Festive safety for pets of all shapes and sizes
A lot of the advice in this section refers to winter holiday celebrations, but can be easily applied to summer fun as well!
- Potential pesticides – Real trees can be an indoor hazard for many pets. In 2014 there were some reports that Christmas trees were being sprayed with a pesticide/preservative spray that contained ethylene glycol – a substance that is highly toxic to pets. While there is some debate about whether or not the tree was to blame in the case last year, it is a good reminder to pet owners to be cautious about purchasing trees with artificial sprays or decorative frosting in case a pet chews on the needles.
- Dangerous Decorations – Tinsel and other long stringy decorations can be accidentally eaten by pets and cause damage or blockage of the digestive tract. Decorations painted with toxic paints or adorned with glitter could also be dangerous if eaten while glass decorations can break and injure paws if knocked off the tree. Choose ‘no-break’ or ‘no-shatter’ decorations painted with non-toxic paint to ensure a happy holiday season.
- TIMBER! If you have a very energetic pet (particularly a bigger one) you may want to tether your tree to the wall. It only takes a second for a tree to end up on the floor!
- Watch the water – Fertilizer and other chemicals commonly added to Christmas tree water can be harmful to pets. If you are putting water in your Christmas tree stand be sure to cover it securely to keep curious noses from turning the tree water into a holiday cocktail.
- Other home hazards – Ribbon on gifts can be just as dangerous as tinsel. Candles are another major hazard to curious paws and noses. If your pet is a chewer check all home décor (regardless of season) frequently to ensure they are not eating something they shouldn’t
- Watch out for escape artists – Visits from friends and family are a cherished part of the festive season, but visitors may not know the rules regarding doors and windows. Let visitors know to watch out for any pets that would like to sneak a look at the great outdoors.
- Provide an escape from increasing stress – While we love our visitors, our pets may experience stress with the ‘invasion’ of their living space. When setting up for holiday company, consider setting up a ‘safe room’ for your pet that contains their food, litter, bed and other favorite items.
- Closely supervise pets and children – Visiting children require extra caution at holiday time. Pets who are not used to children can find the loud noises and fast movements of kids to be overwhelming. Even the most animal savvy child may forget some of their manners during the excitement of the holidays, so constant supervision is a must even if the pet and child have met before. Remind children of the ‘rules’ around interacting with pets and let all guests know that the pet’s kennel/’safe room’ are do not disturb zones. Providing a fun “pet themed” activity – like decorating dog cookies – can be a great way to keep kids involved with a family pet that doesn’t enjoy close physical contact with children.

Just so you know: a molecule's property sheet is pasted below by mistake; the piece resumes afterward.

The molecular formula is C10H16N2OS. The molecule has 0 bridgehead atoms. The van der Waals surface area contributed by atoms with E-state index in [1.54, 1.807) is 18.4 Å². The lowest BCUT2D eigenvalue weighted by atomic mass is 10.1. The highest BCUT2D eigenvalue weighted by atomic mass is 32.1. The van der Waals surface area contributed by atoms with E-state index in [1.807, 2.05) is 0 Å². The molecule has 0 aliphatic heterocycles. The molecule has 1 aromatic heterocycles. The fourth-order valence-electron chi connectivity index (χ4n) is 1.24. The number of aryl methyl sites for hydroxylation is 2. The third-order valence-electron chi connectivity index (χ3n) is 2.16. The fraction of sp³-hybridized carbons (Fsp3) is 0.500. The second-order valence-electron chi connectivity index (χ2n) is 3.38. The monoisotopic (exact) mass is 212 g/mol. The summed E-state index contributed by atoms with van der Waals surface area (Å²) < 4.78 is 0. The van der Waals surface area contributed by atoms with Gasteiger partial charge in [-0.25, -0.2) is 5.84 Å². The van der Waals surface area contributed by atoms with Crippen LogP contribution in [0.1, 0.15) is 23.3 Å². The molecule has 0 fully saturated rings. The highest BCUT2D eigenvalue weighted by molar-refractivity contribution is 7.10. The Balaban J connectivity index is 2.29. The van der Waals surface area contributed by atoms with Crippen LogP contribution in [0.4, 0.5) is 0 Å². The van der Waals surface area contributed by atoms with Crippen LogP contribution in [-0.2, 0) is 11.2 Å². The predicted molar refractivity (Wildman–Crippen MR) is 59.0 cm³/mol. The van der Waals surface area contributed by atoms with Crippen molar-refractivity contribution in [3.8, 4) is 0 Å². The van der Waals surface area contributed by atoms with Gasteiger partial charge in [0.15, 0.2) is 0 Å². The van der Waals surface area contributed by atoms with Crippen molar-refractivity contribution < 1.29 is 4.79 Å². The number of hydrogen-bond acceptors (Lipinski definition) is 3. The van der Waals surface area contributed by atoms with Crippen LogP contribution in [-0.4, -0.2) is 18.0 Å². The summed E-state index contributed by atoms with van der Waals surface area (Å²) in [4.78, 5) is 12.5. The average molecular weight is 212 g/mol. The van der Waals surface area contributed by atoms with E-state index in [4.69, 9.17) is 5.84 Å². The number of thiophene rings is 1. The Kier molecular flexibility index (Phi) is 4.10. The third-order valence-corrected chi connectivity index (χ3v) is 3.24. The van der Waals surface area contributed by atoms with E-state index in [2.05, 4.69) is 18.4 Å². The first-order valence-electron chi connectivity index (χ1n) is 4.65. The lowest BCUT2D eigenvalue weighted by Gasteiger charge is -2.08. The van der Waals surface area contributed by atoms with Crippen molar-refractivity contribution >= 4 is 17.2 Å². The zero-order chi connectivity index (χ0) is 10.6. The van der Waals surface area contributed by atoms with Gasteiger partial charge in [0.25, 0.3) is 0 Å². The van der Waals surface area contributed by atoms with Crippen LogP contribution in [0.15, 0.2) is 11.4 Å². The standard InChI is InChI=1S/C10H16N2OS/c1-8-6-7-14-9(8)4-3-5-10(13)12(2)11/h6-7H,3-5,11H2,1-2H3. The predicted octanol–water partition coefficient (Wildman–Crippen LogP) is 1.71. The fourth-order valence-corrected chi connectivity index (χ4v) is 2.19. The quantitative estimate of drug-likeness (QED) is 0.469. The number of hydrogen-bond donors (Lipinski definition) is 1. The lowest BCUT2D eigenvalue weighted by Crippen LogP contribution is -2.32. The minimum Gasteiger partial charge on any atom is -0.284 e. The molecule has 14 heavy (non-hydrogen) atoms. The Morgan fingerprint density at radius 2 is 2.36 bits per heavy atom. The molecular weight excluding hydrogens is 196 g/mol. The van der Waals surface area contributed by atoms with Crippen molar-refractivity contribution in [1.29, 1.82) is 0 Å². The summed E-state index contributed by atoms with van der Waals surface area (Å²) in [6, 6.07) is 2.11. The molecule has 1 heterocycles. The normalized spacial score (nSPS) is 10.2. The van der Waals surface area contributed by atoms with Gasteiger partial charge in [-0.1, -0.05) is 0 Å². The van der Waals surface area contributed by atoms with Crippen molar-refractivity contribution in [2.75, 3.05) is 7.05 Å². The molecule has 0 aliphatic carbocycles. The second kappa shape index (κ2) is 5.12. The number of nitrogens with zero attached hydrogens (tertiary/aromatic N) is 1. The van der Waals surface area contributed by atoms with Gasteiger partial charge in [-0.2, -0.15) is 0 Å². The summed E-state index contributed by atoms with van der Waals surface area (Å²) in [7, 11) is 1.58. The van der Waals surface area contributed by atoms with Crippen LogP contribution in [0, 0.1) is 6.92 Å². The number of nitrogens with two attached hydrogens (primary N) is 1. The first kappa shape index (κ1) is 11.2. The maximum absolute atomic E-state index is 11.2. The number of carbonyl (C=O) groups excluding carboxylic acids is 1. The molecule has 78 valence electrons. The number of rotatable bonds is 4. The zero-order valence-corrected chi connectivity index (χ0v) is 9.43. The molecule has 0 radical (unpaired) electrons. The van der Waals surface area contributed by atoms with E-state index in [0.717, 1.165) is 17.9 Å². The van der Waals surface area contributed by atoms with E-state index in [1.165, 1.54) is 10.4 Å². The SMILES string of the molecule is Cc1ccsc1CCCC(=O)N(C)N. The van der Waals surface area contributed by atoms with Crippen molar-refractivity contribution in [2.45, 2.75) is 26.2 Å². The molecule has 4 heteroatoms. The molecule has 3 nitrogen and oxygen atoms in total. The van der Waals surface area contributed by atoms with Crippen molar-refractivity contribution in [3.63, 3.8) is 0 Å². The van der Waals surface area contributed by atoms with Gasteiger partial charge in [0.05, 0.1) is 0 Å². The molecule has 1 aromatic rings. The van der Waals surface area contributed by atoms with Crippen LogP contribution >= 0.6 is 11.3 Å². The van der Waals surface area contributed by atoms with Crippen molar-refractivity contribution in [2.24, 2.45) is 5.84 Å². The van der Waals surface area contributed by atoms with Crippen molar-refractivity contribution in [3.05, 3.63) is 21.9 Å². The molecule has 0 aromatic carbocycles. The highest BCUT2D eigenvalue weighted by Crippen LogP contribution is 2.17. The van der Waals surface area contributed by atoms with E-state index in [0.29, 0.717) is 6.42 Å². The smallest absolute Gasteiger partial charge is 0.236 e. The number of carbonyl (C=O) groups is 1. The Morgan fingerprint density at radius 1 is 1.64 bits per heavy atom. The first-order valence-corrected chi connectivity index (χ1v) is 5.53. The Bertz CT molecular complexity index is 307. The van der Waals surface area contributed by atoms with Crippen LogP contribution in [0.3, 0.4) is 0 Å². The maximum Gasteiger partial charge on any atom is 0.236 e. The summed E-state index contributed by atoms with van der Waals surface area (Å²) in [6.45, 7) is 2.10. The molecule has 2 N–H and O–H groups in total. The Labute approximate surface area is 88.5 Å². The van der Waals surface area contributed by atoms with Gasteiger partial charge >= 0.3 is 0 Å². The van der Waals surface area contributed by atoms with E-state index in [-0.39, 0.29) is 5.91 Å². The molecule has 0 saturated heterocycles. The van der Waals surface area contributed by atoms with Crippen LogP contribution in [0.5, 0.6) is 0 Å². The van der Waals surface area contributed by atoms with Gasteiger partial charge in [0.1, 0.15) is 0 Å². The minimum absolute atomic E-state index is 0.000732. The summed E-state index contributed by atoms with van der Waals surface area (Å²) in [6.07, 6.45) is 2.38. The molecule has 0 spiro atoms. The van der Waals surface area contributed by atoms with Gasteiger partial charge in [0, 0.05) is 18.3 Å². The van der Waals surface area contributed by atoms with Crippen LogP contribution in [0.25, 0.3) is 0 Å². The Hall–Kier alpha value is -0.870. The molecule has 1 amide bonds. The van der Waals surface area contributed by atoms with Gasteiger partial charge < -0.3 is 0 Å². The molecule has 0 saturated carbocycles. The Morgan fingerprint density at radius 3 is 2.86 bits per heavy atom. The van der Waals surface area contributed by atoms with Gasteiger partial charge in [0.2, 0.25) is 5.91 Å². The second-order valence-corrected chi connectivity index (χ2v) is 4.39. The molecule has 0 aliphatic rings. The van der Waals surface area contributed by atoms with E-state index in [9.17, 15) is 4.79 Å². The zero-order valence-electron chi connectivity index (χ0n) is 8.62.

- Keep a routine – Keeping a pet’s regular routine can be very helpful to reduce stress when company comes to visit. Keep meal times, play times and other important times of day as regular as possible to help Fluffy and Fido stay comfortable.
The Big Dinner
- Watch out for toxic treats – Chocolate, artificial sweeteners, garlic, onions, grapes, certain types of nuts, coffee, caffeinated sodas and avocado are toxic to many types of pets. If you know your guests will be tempted to sneak treats to your pet, keep a selection of pet-friendly bites on hand and encourage your guests to give those items instead.
- Prevent “dietary indiscretion” – Dietary indiscretion is a common term used to describe what happens when a pet eats something they shouldn’t. “Unhappy poop” and indigestion are the most common outcome of dietary indiscretion but more serious consequences could be major gastrointestinal issues and pancreatitis. High fat foods, like turkey skin and gravy, are common culprits when ‘dietary indiscretion’ results in gastric upset.
- No turkey bones, please – Dogs love bones, but turkey bones and other cooked bones are a major no-no! Poultry bones are easily broken by many dogs and can splinter, causing injuries and, in some cases, even death. If your dog loves bones, purchase bones intended specifically for pets or consider another type of chew for your pet to enjoy – like antlers or bully sticks.
- Dispose of trash properly – When cleaning up from the big dinner, consider taking all your trash directly outside. Kitchen trash bins can be an irresistible overnight temptation when left out where curious noses can investigate.
Whew! We hope this has been helpful! To finish off our holiday roundup please enjoy some of these great infographics we have shared over the past few months! If you would like to share these images on your own social media we encourage it but please do not crop or alter them.